Clarkson’s Farm (Amazon Prime, eight-episode limited series)
Motoring aficionados will be familiar with Jeremy Clarkson, as he was the host/co-host of Top Gear and The Grand Tour for 13 years. Now 60 years of age, his new show, Clarkson’s Farm, has him taking over the Cotswolds farmlands he acquired in 2008. Prior to this show, the farm had been managed by a farmer who has now decided to retire. Known for his acerbic wit and being opinionated, the series is an entertaining shift in gear for this speed fiend, as Clarkson is now working with tractors, cultivators, and drills. On hand to help him; and by all rights, Clarkson’s co-star and foil, is contractual farmhand Kaleb Cooper. A local lad, Kaleb is your die-hard country boy, having lived in Chipping Norton his whole adult life. He jokes about how he visited London once, but stayed on the bus, as there were too many people.
At its core, the show is a wonderful ‘fish out of water’ tale. Clarkson is an urbane city creature, and the episodes chronicle his attempts at becoming a gentleman farmer. It’s a succession of farming fails, and how with sheer dogged determination, he barely avoids making a full disaster of his farming foray. It’s light situational humor, and Jeremy is a perfect guide, as we regale and enjoy watching his overconfidence erode, and how his attempts to keep his head just above water are his saving grace.
Each episode takes us on a distinct journey of his trying to take over and manage the land. To give you an example, if the first episode is devoted to his getting behind the wheel of a Tractor, the second episode is all about gathering his flock of sheep. The tractor episode alone is a hoot, as rather than settle for a sensible 45-hp second-hand tractor, he decides to buy a Lamborghini – one that he can’t even fit into his shed as the monster tractor is too high! Kaleb roasts him on his poor decision-making and throws a fit after seeing how Jeremy cultivated one section of his farm, ‘as straight as a roundabout’.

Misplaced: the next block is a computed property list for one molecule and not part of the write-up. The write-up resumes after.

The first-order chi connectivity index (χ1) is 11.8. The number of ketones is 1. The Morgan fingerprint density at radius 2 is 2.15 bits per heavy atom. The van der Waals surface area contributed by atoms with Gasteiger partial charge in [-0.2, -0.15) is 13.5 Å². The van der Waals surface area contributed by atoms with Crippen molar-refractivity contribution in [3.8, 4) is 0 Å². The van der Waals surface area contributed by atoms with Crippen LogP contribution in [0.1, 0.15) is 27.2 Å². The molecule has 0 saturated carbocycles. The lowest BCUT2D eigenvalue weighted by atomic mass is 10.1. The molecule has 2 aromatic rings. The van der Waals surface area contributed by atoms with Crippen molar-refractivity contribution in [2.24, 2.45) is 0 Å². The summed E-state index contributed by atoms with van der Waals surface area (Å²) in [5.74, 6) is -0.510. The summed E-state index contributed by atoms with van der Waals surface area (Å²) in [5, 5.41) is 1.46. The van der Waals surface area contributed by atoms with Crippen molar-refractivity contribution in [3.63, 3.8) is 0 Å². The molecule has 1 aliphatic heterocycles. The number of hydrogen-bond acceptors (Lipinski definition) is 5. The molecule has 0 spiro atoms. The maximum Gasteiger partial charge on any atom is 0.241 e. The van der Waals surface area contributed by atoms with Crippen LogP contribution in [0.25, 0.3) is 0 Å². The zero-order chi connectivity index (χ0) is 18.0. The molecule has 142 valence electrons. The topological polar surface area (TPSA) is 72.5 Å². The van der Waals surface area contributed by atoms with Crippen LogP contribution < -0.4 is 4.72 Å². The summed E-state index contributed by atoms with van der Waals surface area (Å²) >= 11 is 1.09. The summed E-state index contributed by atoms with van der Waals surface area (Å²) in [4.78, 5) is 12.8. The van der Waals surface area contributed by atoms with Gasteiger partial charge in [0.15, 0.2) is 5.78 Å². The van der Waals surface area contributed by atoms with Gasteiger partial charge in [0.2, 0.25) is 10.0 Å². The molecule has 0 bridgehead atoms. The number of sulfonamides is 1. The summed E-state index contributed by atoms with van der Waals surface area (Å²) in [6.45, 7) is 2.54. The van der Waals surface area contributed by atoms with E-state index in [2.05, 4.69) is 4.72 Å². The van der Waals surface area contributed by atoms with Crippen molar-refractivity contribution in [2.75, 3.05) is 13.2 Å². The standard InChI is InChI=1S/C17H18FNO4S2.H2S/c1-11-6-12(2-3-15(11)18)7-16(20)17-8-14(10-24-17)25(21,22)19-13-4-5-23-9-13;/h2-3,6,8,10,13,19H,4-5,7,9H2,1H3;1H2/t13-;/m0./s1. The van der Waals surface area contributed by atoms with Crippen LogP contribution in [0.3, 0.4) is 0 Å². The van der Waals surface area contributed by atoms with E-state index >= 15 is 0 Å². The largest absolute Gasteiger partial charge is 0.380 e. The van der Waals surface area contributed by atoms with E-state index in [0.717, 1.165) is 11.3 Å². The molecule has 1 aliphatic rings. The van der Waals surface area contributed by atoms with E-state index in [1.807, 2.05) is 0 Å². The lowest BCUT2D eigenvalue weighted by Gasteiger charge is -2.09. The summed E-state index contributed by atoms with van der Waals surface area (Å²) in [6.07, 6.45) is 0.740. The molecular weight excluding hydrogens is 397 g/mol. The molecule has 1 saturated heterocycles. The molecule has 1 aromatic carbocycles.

As Kaleb and others put it, Jeremy may know the roads, but he certainly should keep off the land. In the sheep herding episode, rather than invest in a good sheep dog, Jeremy tries to be smart and uses an audio-activated drone, with the sound of a dog barking, to herd his flock. It may work at one level, but it also doesn’t allow for the sheep that jump over the walls and fences, and end up on the roads and country lanes.
The Diddley Squat Farm Produce Shop is one of the byproducts of Jeremy’s farming adventure. And by all accounts, that has been a success. So much so that his neighboring farmers have actually complained about the traffic it’s caused on the usually deserted country roads of Chipping Norton.
As the episodes unravel, we are treated to the bonding that occurs between Jeremy, his girlfriend Lisa, and people who assist him on this farming adventure. The last episode has him deciding whether to pack it all in and go back to the city, or accept that he’s found fulfillment in this shift to a rural lifestyle. You’ll love how when Jeremy poses the question of whether he should head back to London, Kaleb quickly replies that ‘Yes, it’s a good idea.’ Entertaining and filled with deadpan humor, this is a winning series, and we hope it’s renewed for a second season.